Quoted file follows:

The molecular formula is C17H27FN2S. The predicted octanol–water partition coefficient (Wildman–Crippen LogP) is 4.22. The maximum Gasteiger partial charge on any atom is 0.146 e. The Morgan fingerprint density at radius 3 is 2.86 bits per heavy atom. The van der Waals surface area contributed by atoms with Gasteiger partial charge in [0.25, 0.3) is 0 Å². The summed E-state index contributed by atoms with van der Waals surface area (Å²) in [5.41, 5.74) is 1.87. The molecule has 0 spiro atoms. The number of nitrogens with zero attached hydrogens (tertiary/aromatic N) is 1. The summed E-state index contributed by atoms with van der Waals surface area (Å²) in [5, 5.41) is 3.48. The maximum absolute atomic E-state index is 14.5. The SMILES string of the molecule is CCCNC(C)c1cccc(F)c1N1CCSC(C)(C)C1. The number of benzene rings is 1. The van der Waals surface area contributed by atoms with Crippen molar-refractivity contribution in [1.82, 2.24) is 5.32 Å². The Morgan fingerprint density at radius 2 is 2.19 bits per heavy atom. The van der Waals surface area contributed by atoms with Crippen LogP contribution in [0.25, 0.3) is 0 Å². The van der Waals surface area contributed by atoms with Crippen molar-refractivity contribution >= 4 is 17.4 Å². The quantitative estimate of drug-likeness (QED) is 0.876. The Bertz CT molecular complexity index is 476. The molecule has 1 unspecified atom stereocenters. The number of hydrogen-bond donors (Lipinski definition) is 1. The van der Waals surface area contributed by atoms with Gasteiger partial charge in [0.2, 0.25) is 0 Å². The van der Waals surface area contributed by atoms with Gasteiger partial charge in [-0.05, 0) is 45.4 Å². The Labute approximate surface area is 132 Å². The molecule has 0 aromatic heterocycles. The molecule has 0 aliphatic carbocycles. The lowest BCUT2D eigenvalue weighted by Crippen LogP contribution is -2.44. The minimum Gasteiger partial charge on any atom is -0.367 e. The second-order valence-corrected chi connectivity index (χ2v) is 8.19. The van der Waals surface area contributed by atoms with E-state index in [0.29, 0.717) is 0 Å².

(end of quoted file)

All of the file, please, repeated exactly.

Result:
The molecular formula is C17H27FN2S. The predicted octanol–water partition coefficient (Wildman–Crippen LogP) is 4.22. The maximum Gasteiger partial charge on any atom is 0.146 e. The Morgan fingerprint density at radius 3 is 2.86 bits per heavy atom. The van der Waals surface area contributed by atoms with Gasteiger partial charge in [0.25, 0.3) is 0 Å². The summed E-state index contributed by atoms with van der Waals surface area (Å²) in [5.41, 5.74) is 1.87. The molecule has 0 spiro atoms. The number of nitrogens with zero attached hydrogens (tertiary/aromatic N) is 1. The summed E-state index contributed by atoms with van der Waals surface area (Å²) in [5, 5.41) is 3.48. The maximum absolute atomic E-state index is 14.5. The SMILES string of the molecule is CCCNC(C)c1cccc(F)c1N1CCSC(C)(C)C1. The number of benzene rings is 1. The van der Waals surface area contributed by atoms with Crippen molar-refractivity contribution in [1.82, 2.24) is 5.32 Å². The Morgan fingerprint density at radius 2 is 2.19 bits per heavy atom. The van der Waals surface area contributed by atoms with Crippen LogP contribution in [0.25, 0.3) is 0 Å². The van der Waals surface area contributed by atoms with Crippen molar-refractivity contribution >= 4 is 17.4 Å². The quantitative estimate of drug-likeness (QED) is 0.876. The Bertz CT molecular complexity index is 476. The molecule has 1 unspecified atom stereocenters. The number of hydrogen-bond donors (Lipinski definition) is 1. The van der Waals surface area contributed by atoms with Gasteiger partial charge in [0.2, 0.25) is 0 Å². The van der Waals surface area contributed by atoms with Gasteiger partial charge in [-0.05, 0) is 45.4 Å². The Labute approximate surface area is 132 Å². The molecule has 0 aromatic heterocycles. The molecule has 0 aliphatic carbocycles. The lowest BCUT2D eigenvalue weighted by Crippen LogP contribution is -2.44. The minimum Gasteiger partial charge on any atom is -0.367 e. The second-order valence-corrected chi connectivity index (χ2v) is 8.19. The van der Waals surface area contributed by atoms with E-state index in [0.29, 0.717) is 0 Å².